High-Definition Music Files May Be Coming to iTunes in June
Back in March we reported that Neil Young was trying to push his "PonoPlayer" to deliver "master quality digital music at the highest audio fidelity possible." Young targeted Apple's iPod in some of his marketing of the device, but now it appears Apple might be stepping up its game with a "dramatic overhaul" of iTunes by offering higher quality music downloads on iTunes than we've seen in the past.
That overhaul might include access from Android users, as well as an on-demand streaming service similar to what you find on Spotify or Google Play Music. But according to a source who allegedly spoke withmusic blogger Robert Hutton (via MacRumors), Apple may also start hosting lossless 24-bit audio files as early as June.
Hutton reports that Apple has asked labels to provide music files in 24-bit format for years now with a preference for either 96k or 192k sampling rates, leading him to state that the iPhone maker has "undeniably the biggest catalog of hi-res audio in the world."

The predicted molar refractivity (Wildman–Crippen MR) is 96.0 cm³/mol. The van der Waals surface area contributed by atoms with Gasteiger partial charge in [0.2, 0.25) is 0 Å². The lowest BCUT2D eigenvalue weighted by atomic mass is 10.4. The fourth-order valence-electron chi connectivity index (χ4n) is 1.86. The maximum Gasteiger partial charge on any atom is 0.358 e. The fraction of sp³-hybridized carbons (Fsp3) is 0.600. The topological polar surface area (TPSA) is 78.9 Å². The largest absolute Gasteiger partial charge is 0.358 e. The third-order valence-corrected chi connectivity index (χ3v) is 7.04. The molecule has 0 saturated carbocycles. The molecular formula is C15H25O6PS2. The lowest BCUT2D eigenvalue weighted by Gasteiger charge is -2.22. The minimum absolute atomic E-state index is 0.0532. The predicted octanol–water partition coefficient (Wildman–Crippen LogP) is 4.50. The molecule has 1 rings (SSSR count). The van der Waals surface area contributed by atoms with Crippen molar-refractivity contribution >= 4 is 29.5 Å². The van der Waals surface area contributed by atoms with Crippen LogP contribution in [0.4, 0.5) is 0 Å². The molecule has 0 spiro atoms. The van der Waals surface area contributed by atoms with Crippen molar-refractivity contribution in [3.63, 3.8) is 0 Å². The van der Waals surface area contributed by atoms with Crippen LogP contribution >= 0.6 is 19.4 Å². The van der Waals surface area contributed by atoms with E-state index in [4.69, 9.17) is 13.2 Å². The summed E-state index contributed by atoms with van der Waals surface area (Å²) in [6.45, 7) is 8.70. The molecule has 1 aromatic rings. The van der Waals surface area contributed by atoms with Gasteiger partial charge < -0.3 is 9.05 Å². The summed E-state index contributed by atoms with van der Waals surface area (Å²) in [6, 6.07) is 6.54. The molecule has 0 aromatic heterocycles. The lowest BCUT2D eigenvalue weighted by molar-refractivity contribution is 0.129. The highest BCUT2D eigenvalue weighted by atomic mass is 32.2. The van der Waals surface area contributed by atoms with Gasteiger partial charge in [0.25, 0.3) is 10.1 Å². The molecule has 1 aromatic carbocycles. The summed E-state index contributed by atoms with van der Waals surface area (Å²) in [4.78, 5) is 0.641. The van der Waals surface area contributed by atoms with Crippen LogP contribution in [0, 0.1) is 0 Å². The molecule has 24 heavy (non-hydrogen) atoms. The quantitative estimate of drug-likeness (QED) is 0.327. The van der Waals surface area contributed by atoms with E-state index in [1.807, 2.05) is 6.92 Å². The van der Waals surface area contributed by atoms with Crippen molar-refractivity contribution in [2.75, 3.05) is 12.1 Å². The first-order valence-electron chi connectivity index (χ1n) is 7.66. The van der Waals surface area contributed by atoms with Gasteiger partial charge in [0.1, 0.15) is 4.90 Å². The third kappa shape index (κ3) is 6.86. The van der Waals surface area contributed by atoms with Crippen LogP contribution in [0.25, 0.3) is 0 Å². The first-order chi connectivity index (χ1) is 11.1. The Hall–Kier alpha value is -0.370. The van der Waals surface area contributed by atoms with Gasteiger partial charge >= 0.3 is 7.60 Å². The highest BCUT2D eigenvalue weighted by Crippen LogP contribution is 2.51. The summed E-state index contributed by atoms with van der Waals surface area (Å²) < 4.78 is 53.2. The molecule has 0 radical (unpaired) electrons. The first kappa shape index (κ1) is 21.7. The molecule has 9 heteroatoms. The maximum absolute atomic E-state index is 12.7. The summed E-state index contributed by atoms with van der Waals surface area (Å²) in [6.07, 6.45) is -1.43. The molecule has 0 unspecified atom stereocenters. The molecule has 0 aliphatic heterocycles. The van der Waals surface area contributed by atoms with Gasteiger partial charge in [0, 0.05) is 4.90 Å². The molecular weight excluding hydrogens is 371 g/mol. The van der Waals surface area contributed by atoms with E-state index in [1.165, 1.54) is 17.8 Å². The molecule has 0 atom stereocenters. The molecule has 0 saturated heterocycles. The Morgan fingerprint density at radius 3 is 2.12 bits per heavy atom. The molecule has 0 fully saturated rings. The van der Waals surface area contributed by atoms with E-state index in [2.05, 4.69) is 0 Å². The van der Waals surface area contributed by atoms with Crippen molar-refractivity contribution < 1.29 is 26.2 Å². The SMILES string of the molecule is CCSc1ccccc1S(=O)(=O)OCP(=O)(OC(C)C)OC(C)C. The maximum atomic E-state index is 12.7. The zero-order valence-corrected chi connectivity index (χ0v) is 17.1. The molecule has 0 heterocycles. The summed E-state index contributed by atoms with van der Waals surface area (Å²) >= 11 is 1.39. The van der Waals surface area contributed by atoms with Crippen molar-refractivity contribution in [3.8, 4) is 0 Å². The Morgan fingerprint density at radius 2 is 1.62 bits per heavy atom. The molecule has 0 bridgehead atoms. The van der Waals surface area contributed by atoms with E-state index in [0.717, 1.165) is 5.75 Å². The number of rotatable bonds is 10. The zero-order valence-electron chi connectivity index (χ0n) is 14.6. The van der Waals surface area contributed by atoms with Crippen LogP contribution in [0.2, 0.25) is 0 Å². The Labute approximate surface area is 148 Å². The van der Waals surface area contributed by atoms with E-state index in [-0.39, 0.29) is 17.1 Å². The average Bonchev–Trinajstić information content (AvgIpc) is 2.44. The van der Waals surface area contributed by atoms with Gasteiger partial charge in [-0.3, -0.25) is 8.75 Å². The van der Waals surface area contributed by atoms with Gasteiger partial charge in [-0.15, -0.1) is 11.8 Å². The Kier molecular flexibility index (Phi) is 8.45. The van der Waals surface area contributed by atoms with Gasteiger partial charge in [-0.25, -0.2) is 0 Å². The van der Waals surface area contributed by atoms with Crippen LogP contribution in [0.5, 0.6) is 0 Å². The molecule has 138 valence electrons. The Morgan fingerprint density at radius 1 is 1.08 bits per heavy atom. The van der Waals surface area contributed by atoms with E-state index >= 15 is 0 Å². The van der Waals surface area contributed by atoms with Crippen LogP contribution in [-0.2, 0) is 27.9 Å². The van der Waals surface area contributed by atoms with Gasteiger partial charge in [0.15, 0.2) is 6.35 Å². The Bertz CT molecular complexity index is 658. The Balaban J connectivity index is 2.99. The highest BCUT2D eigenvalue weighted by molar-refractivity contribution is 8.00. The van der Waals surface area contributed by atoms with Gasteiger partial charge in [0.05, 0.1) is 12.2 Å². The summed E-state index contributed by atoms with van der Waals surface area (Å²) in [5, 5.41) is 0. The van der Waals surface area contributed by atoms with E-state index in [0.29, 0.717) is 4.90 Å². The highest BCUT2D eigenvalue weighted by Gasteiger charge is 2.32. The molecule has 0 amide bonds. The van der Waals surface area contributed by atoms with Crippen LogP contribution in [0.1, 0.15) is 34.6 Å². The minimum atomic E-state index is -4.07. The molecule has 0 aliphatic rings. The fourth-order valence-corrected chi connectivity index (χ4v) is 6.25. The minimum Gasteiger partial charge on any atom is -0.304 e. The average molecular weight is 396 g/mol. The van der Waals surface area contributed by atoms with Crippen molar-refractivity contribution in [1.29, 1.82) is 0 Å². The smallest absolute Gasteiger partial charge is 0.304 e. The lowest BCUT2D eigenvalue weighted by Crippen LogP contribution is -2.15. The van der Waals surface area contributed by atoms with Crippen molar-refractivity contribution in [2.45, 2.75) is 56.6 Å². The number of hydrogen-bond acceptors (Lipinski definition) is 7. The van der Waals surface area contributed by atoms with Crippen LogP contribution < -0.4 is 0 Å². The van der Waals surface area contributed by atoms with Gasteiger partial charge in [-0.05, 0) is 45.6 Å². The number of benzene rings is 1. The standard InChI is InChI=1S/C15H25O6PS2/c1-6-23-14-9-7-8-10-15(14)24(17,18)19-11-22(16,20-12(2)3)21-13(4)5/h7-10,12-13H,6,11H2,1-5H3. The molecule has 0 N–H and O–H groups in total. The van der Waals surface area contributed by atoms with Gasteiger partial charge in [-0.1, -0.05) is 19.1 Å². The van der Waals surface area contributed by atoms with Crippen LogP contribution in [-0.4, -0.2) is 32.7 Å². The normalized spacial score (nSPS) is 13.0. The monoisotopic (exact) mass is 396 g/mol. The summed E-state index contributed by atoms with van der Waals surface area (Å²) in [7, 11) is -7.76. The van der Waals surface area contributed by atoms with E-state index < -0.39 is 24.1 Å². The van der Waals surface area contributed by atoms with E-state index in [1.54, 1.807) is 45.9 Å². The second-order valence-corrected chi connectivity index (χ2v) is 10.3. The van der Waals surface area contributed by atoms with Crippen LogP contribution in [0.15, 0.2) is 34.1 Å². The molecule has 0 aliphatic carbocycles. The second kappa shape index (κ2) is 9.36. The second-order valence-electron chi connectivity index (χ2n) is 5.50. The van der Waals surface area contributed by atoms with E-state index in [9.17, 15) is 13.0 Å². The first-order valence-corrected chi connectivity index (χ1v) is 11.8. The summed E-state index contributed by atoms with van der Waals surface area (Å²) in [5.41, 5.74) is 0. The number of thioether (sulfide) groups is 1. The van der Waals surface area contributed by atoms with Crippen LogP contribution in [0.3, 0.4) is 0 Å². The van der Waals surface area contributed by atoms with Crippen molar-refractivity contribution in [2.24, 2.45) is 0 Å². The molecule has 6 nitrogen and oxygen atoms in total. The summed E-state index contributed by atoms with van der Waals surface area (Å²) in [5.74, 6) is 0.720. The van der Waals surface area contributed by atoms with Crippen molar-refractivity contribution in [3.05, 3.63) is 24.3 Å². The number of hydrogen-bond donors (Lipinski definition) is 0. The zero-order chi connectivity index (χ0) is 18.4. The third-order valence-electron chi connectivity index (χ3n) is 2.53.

Hutton goes on to say that the "Led Zeppelin remasters in high resolution will be the kick off event — to coincide with Led Zep in hi-res, Apple will flip the switch and launch their hi-res store via iTunes — and apparently, it will be priced a buck above the typical current file prices."
Those current files are currently 16-bit only, although Apple does, in fact, accept higher resolution files for its Mastered for iTunes program to "create more accurate encodes."
Perhaps Neil Young is on to something. After all, his Kickstarter project for PonoPlayer asked for a "mere" $800,000, and he's raised almost $6 million since the unit was shown at Austin's SXSW last month. And there's still four days to go.
More About iTunes